I have visited a number of states looking at woolsheds, in NSW, Queensland, Tasmania and Victoria. I meet fascinating people, and see many parts of the bush country that many people do not visit. When people realise that I have a genuine interest, they also show me horses, rams, artesian bores etc. It is a great privilege to visit many woolsheds in the one district. Sadly many old sheds are falling into the dust, and farmers lack the funds to restore them adequately. I continue to build a collection of photographs that will help to preserve the heritage.
The historic woolsheds such as Toganmain, Burrabogie, Tupra, Dunlop, Yamma, Boonoke, Hartwood, Alice Downs, Terick Terick, Darr River Downs, Eurugabah, Moonbria, etc. are national treasures that few Australians are aware of, or appreciate, and have become relicts of the a forgotten past in a non- rural environment .
What's the best part about your interests?
I meet interesting, vital people, I gain a unique perspective on the past, through visits to the great woolsheds of Australia.They stand as monuments to the golden age of wool, and to the pioneers who battled droughts fires and floods to succeed. My interest will never run out of ideas or places to visit.There is always more to learn and wonderful people to meet. There are always great woolsheds to explore and admire. I also enjoy my field trips in the company of great friends, who regardless of whatever time elapses between trips, always take up the conversations as if we had never been apart. It is an outdoor activity in the Australian landscape.
Many challenges. How to encourage an enthusiasm among other Australians, especially children, to learn about woolsheds and the pastoral heritage of the past. How many Australians know that wool in 1891 produced more revenue than gold and silver put together? How many know that John McArthur was not the first person to bring Merino sheep to Australia? There is a challenge not only to learn about the pastoral past but to commit it to writing. There is a challenge in a country where the first flock of sheep was shorn completely without machines, to preserve the heritage of that great event.There is always the challenge to grow, to learn and to expand.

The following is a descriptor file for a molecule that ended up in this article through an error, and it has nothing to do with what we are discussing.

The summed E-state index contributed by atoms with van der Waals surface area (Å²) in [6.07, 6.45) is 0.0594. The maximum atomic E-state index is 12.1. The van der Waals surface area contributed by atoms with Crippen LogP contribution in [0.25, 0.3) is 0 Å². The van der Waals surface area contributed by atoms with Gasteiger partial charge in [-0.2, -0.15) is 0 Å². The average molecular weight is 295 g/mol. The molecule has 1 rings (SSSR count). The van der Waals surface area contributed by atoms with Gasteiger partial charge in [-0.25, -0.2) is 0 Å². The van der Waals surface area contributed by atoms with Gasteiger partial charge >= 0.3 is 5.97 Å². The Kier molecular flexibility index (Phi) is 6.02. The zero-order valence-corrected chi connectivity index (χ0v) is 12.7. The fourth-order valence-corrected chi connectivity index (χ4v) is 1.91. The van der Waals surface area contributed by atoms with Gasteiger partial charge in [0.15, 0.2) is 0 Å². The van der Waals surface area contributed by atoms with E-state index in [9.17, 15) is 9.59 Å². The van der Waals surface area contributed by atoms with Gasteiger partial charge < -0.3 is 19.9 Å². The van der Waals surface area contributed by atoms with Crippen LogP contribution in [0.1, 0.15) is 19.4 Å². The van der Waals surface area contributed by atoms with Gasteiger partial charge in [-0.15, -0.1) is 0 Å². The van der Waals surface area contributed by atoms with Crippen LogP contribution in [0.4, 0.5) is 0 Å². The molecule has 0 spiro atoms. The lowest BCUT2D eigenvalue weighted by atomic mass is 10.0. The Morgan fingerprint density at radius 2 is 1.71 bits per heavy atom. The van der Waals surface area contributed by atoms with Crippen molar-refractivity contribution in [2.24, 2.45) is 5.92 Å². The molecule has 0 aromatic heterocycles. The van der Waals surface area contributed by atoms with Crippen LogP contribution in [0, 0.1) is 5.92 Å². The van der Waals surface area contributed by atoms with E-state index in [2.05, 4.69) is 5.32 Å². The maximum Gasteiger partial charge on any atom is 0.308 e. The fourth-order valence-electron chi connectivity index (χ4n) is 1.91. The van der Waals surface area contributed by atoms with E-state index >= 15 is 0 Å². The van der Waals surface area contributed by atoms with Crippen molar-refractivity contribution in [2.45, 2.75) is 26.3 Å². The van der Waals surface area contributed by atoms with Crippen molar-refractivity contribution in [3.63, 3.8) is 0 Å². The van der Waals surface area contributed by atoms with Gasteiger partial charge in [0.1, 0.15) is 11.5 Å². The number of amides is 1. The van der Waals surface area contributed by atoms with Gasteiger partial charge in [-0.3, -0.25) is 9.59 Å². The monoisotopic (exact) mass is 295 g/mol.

What have you learnt regarding following your passions?
I have learned that to follow one's passions opens up new fields of endeavour, new friendships and new knowledge. What seems impossible becomes probable then expands into a reality of achievement.These become further stepping stones to higher achievement,and encouragement to others.
What do you think are some of the challenges of retirement for people?
One challenge is to remain a participator rather than a spectator.
To continue to say “yes” to life which means risking, rather than a persistent “no” which leads to a comfortable and complete isolation, and loneliness.To realise unfulfilled abilities in an atmosphere of the freedom to do so. To live amongst loss with courage and continuing hope.To realise that “being” is more important than merely “doing”.
Advice for people who would like to pursue a second career after 'retirement'
Find your passion, and do not allow others to squash your enthusiasm. Persistence leads to achievement and goals. Be joyfully involved with people and life. Believe in yourself and your capacity to achieve. Make the most of yourself. Now not later.